Since its inaugural year in 2009, South Side Fest was considered a success for the modest Dreams to Life organization.
The vision for the event was to be more than that, though, coordinator James Scott said.
South Side Fest returns this weekend with a new cast of sponsors and a state-of-the-art facility for a venue after taking a year off to recoup.
Parkview Health, Ivy Tech Community College, Fort Wayne Rescue Mission and local nonprofit organization Health E Way will align this weekend to bring a variety of resources to the south-side community, and Scott believes this year will set the event in the right direction.
The festival begins today with a five-on-five basketball tournament at Youth for Christ’s Primetime Community Center.
On Saturday, the festival moves to the Public Safety Academy, Ivy Tech’s south campus, for the basketball tournament finals, a car and motorcycle show, vendors and concessions, and a dance competition. Other performers on the auditorium stage include Chris Worth & Company, Fatima Washington and the Todd Harrold Band.
It’s weird because you start something and you watch it grow, then it gets to a plateau where you know it has potential, Scott says. We’re at that point right now. You’re seeing major key players in the community take notice of this event.
Some still seem skeptical, and I understand for any business to take their name and attach it to something, they want to be careful, but I think that after this year, it’s just going to continue to grow.
From 2009 to 2012, the festival was held at Rudisill Plaza, and although Scott says the event grew annually, the committee felt it necessary to begin building strategic relationships that would bring more resources to the south-side community.
Scott says the committee decided to cancel the festival for 2013 to acquire a team of strong sponsors.
You take the Rescue Mission and its resources and what it does for the community, and you take Ivy Tech’s educational resources and you take Health E Way and Parkview, which are all about building a healthy community, and you see that these relationships allowed us to bring substance to this event, Scott says.
The Rev. Donovan Coley, CEO and senior pastor of the Fort Wayne Rescue Mission, says this year’s festival theme is Real Change, Not Spare Change, which commemorates the launch of the Mission’s campaign to implement real changes in how the community views issues such as poverty and panhandling.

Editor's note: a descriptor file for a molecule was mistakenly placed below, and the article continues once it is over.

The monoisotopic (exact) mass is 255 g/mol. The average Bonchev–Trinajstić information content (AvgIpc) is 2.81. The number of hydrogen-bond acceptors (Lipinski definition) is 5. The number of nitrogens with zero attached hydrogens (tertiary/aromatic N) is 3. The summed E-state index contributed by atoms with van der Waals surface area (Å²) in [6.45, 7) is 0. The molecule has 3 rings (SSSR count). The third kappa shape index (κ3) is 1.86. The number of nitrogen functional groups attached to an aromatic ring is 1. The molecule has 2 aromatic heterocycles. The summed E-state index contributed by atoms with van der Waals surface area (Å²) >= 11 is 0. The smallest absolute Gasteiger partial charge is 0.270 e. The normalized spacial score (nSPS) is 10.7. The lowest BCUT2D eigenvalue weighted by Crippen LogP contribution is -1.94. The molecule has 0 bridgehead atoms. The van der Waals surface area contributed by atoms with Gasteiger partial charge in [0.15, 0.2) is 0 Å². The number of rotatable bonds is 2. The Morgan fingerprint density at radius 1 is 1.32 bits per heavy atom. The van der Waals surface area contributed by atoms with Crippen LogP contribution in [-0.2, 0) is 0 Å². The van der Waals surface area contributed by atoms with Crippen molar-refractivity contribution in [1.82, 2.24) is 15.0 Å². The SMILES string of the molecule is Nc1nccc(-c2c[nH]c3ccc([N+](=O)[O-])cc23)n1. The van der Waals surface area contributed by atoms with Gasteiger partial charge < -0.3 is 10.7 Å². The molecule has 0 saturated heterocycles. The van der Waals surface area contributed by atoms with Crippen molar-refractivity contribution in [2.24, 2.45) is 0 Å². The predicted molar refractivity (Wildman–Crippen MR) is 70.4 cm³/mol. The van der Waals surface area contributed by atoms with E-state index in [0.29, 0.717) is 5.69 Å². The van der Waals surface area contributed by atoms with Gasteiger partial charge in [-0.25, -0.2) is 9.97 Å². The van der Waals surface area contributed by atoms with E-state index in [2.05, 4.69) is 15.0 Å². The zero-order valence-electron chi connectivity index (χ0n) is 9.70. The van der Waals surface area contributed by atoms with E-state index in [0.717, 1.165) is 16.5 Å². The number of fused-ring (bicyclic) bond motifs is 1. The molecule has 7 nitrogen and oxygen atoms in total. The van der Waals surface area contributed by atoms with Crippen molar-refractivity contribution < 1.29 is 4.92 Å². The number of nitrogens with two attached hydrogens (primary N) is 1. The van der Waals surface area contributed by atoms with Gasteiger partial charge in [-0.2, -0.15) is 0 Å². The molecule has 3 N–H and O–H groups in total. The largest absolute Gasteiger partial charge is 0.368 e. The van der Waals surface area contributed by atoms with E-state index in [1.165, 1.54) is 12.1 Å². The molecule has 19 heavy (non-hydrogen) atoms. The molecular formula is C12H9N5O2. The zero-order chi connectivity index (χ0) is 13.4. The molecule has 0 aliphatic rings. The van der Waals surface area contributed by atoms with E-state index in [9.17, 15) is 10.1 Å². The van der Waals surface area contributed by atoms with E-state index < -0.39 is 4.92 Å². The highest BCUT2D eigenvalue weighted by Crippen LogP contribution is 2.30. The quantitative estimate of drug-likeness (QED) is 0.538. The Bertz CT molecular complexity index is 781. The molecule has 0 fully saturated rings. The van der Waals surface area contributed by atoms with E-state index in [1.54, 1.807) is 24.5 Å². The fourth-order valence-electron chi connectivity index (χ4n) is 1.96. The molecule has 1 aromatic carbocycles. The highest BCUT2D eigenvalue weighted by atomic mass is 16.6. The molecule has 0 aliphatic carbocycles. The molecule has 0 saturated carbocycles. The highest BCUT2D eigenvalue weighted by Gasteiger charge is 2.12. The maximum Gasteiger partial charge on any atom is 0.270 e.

Coley says the two-year campaign will be a call to action like we have never seen before in the last five or six years.
We’re basically using the imagery that people are used to, and that’s a picture of a panhandler.
Individuals, generally speaking, will throw a dollar or two to that individual, but what we’re saying is that there are better solutions in our community that would help that particular individual re-establish a sense of well-being and community, he says.
We’re also saying that in our community it takes a village. It takes an entire community to come up with a plan or solution that would truly give these individuals not a hand out, but a hand up. Often the challenges that people face in our community may literally occur at childbirth.
Richard Cummins, chief development officer and vice president of the Rescue Mission Foundation, says nearly 40 social-services agencies and other community organizations will provide resources at the festival.
The folks that we serve have come to the end of their line. They have used up all of their resources. They have nothing left, he says. When we look at the cycle of poverty, there are tie-ins with all of these social-service agencies from the beginning of birth through education and workforce development. There are different ways to educate ourselves along the cycle of life that individuals don’t have to end up at the Rescue Mission.
Scott says the time for real change is more important than ever. During the absence of the festival last year, he witnessed the south-side community bear the brunt of one of the most violent years in Fort Wayne homicides since 1997.
With the vision coming into formation, Scott says he hopes by next year, the festival will be focusing on the successes of the entire community working together.
I grew up on this side of town, so I have watched it transform from being a decent environment to chaos, at times, he says. The substance that we’re trying to bring into this community is drastically needed, and it needs organizations like the ones we have this year to grab a hold of it and help it grow.
I see South Side Fest being a platform, where we celebrate the success of our community as a whole, not just the south side.